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Cyber-Interview of the Month: David Negley
-by Manny Siverio 
Originally published on SalsaNewYork on 9/01

This Month we interview NY Mambo Instructor David Negley. David has been part of the NY Mambo scene for several years now. He and I have had the pleasure to travel, perform and teach together at different times during our mutual mambo career. He has performed at the first New York Congreso Mundial de la Salsa and was Addie Diaz's assistance instructor for almost three years before on going out on his own (with her blessings). People will always find him smiling and laughing the night away on the dance floor. Bottom line, David loves to dance and it shows on his face. This will be his second exposure in SalsaNewYork (his instructor listing was the first). 

SNY: How long have you been dancing mambo and what got you into it?
[Negley, David]  About 7 years now.  Where did the time go?  It seems like only yesterday that I was wondering struggling with the basic!

SNY: Where did you originally learn how to dance mambo and who was (were) your mentors?
[Negley, David]  I originally started at Sandra Cameron Dance Studio but I took lessons all over NY because I had a constantly changing schedule. Then I found a real home at Jimmy Anton's and eventually wound up at Nelson Flores.  Jimmy and Nelson were big influences.

SNY: How long have you been teaching mambo and what made you decide to teach  mambo?
[Negley, David]  I've been teaching about 3 years.  People kept asking Lillian and I why we didn't teach, so we taught some workshops.  Then Addie Diaz asked me to assist her and things just kept going from there.

SNY: What do you like most about teaching?
[Negley, David]  I love to see people learn and make progress.  It's also helped my own dancing because you really have to break things down and think about them.

SNY: Why do you think people come to learn from you?
[Negley, David] I suppose they like the way you dance to start with. Then, hopefully after they come to your class, they feel like you are good at conveying what you want them to learn.  I think they can also tell that I really enjoy teaching and that I want them to learn.

SNY: Are most of your students men or women? and why is that?
[Negley, David]  We have a pretty equal mix. That's really we're after--it's good when everyone has a partner.

SNY: What is the hardest thing you find about teaching?
[Negley, David]  Probably to get the students to let go of their inhibitions and just enjoy the process of learning.

SNY: Do you still like to go to clubs and dance socially?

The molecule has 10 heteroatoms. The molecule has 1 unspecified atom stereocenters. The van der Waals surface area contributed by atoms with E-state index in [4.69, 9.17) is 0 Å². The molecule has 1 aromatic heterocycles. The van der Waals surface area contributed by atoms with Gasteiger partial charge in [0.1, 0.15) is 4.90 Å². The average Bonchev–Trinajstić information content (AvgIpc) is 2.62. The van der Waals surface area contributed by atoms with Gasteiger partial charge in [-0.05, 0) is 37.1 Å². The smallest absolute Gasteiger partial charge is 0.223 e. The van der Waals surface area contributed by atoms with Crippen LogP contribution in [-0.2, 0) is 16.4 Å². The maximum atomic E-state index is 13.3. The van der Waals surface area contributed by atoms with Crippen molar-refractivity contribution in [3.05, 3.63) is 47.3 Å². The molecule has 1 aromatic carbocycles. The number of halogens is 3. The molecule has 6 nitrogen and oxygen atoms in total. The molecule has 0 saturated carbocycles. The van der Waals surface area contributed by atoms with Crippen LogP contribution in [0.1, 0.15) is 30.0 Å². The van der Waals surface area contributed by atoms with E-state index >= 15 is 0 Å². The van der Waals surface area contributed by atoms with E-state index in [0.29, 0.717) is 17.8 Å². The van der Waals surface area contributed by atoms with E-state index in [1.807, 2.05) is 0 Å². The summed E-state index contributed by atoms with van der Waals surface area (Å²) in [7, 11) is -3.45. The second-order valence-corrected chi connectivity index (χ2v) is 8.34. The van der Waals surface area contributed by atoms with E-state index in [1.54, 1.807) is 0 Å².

[Negley, David]  I still enjoy going out to the clubs and dancing socially.  It's always great to get together with the Mambo "family", practice new steps and learn from others.

SNY: How about performing? Do you still perform and who have you performed for or with?
[Negley, David]  Not currently performing, although we still do occasional gigs. I have performed with Sandra Cameron's Student Dancers, Jimmy Anton Dancers, Nelson Flores Student Dancers, Curvos Pellogrosas in Washington DC and at the Copa as well performances with my wife Lillian in Norway, Miami and the NYC area.

SNY: Name your favorite on stage performance?
[Negley, David]  My favorite was performing at the Copa in NYC as a member of Curvos Pellogrosas.

SNY: What got you into performing and what was your first time on stage?
[Negley, David]  Nelson Flores pushed me to perform at Side Street about 3 years ago.

SNY: What did you feel when you first performed live on stage?
[Negley, David]  I was scared as hell.

SNY: What advice would you give those just getting into mambo? How can they work at getting better at dancing?
[Negley, David]  Practice, practice, practice.  Get out on the floor anywhere you can--including classes and socially.  Don't worry about getting turned down in the beginning.  It's part of the process--just look for someone else who will say yes.

SNY: How best could you describe your way of dancing? of teaching? and of performing?
[Negley, David]  I like challenging turns and moves that look stylish--not rushed,  and that follows through in my teaching.  I'd much rather see someone do a simple turn very well rather than a more complicated turn poorly.  I try to make sure everyone has a good set of basics before I let them move on and we work on the basics in every class.  I like
performances with creativity and a theme--something beyond turn, turn, turn, shine, shine, shine.

SNY: What is the best way for someone interested in learning mambo can get in contact with you?
[Negley, David] Check our website at www.justmambo.com.

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